Tour de France: Can Jan Ullrichbeat Lance Armstrong?

2nd July 2004, Comments 0 comments

2 July 2004 , PARIS - The 2004 Tour de France, which starts Saturday in Liege, Belgium, covers nearly 3,400 kilometres, but a 15.5km stretch of pavement may hold the key to Lance Armstrong's quest to become the first rider to win cycling's most prestigious race six times. That short stretch of road climbs up the legendary Alpe d'Huez mountain and is the venue of a gruelling individual time trial, as riders race against each other and the clock to an altitude of 1,820 metres. Those riders will come into tha

2 July 2004

PARIS - The 2004 Tour de France, which starts Saturday in Liege, Belgium, covers nearly 3,400 kilometres, but a 15.5km stretch of pavement may hold the key to Lance Armstrong's quest to become the first rider to win cycling's most prestigious race six times.

That short stretch of road climbs up the legendary Alpe d'Huez mountain and is the venue of a gruelling individual time trial, as riders race against each other and the clock to an altitude of 1,820 metres.

Those riders will come into that gruelling stage on 21 July, after having already covered some 2,800 kilometres and a number of tough mountain stages in the Pyrenees.

One of the keys to Armstrong's previous five Tour victories was that he better combined explosive speed with a climber's muscle and endurance than the others in the pack.

That monopoly may be coming to an end. In one of the preparatory races to the Tour, the Criterium du Dauphine Libere, Spaniard Iban Mayo beat the American by nearly two minutes in a time trial up another mythic mountain, Mount Ventoux.

Typically, the 32-year-old Texan was unmoved by the setback, and even repeated his claim that German Jan Ullrich, and not Mayo, would be his main challenger.

Many would agree. Like Armstrong, the 30-year-old German knows how to come into the Tour in peak condition, and this year he appears hungrier than ever to beat the man to whom he has finished second three times.

"He'll be tough to beat," Armstrong told the International Herald Tribune. "He's entering his peak years for an athlete in our sport."

Another strong challenge is expected to come from a rider who helped Armstrong to three of his Tour victories, Roberto Heras of Spain.

Tired of playing the handmaid to the champion, the 30-year-old Heras quit the US Postal team last year and joined Liberty Seguros. Considered one of the best climbers in the world, Heras needs to improve his time trial skill to be a serious threat to his former boss.

Another rider who could stand in the Texan's way include his friend and fellow American Tyler Hamilton, who rode most of last year's Tour with a broken collarbone and finished fourth, six minutes adrift.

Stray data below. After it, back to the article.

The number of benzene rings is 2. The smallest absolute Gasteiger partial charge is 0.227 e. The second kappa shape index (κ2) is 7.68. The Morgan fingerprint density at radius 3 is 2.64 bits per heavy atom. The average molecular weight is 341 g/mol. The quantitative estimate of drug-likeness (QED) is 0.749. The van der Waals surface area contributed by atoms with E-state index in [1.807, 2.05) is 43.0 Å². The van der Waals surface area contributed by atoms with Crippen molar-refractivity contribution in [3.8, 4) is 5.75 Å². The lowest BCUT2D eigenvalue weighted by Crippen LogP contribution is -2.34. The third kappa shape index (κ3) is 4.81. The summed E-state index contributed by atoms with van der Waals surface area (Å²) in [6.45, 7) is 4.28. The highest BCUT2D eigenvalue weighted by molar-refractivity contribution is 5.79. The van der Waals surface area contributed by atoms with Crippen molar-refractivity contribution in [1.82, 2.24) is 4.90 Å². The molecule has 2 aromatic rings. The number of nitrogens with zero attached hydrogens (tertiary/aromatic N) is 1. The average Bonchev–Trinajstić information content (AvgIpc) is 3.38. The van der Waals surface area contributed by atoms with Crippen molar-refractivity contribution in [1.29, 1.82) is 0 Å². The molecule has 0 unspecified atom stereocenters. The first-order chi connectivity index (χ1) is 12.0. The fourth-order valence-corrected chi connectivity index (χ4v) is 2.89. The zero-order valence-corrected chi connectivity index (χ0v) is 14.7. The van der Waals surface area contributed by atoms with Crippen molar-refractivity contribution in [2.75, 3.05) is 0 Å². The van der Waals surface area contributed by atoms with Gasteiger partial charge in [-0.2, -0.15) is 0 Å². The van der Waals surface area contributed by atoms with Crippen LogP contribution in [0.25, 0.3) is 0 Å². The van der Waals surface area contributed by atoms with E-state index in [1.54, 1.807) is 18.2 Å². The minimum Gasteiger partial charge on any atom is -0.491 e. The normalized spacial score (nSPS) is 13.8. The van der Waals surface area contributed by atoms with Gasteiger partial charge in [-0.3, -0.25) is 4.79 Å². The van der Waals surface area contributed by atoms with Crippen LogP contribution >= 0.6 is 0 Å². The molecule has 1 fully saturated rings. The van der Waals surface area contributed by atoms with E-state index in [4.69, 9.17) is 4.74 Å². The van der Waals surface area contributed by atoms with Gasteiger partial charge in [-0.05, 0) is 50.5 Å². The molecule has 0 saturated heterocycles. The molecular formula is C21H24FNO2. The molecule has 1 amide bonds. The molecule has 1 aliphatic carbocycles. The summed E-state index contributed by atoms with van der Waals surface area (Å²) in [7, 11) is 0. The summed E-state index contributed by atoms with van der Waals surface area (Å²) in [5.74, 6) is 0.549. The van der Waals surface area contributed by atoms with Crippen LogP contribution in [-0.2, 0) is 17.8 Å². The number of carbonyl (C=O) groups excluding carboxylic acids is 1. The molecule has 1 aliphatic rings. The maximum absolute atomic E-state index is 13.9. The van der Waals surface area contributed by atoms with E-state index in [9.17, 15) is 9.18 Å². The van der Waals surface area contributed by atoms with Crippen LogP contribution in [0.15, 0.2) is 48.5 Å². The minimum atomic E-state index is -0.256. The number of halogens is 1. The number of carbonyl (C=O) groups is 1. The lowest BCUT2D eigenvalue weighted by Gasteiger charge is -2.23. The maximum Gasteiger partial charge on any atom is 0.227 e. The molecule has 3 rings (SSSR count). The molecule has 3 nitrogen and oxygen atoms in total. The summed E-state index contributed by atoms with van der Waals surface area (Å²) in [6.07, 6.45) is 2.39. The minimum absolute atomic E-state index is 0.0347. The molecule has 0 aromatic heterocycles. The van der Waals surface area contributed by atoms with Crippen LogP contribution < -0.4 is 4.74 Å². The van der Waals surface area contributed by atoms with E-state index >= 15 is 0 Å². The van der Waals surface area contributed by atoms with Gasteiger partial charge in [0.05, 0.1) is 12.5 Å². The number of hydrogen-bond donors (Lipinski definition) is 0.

The unprecedented time trial up the Alpe d'Huez will be dedicated to former Tour champion Marco Pantani, who died in February, a moving gesture but questionable in the light of this year's ambiance.

A colourful and popular rider, Pantani died of a cocaine overdose and had been suspended from racing for doping.

This year's Tour is already being run under a doping cloud that has cast shadows of suspicion on the sport, on the race and on its champion.

In March, Spanish rider Jesus Manzano told a Spanish newspaper that he and other riders in his Kelme team had doped during the 2003 Tour by giving themselves blood transfusions. This moved Tour organizers to kick Kelme out of the race.

One of Manzano's revelations was that riders were not worried about any of the Tour's doping tests because they knew how to get around them.

This was followed by the publication in the French weekly Le Point of excerpts from recorded phone conversations of unidentified riders blithely discussing various doping methods used in last year's Tour de France.

At the same time, a wide-ranging French investigation into the trafficking of doping substances has led to the barring from this year's Tour de France of several riders from the Cofidis team, including world time trial champion David Millar.

Finally, a book published just three weeks before the beginning of the race used the testimony of Armstrong's former masseuse to suggest that the five-time champion has consistently used illegal substances to improve his performance.

The atmosphere is so thick that Tour director Jean-Marie Leblanc said Tuesday that he could even foresee a police raid on the Tour while it is being run.

The Tour ends on 25 July on the Champs Elysees in Paris.

DPA

Subject: German news

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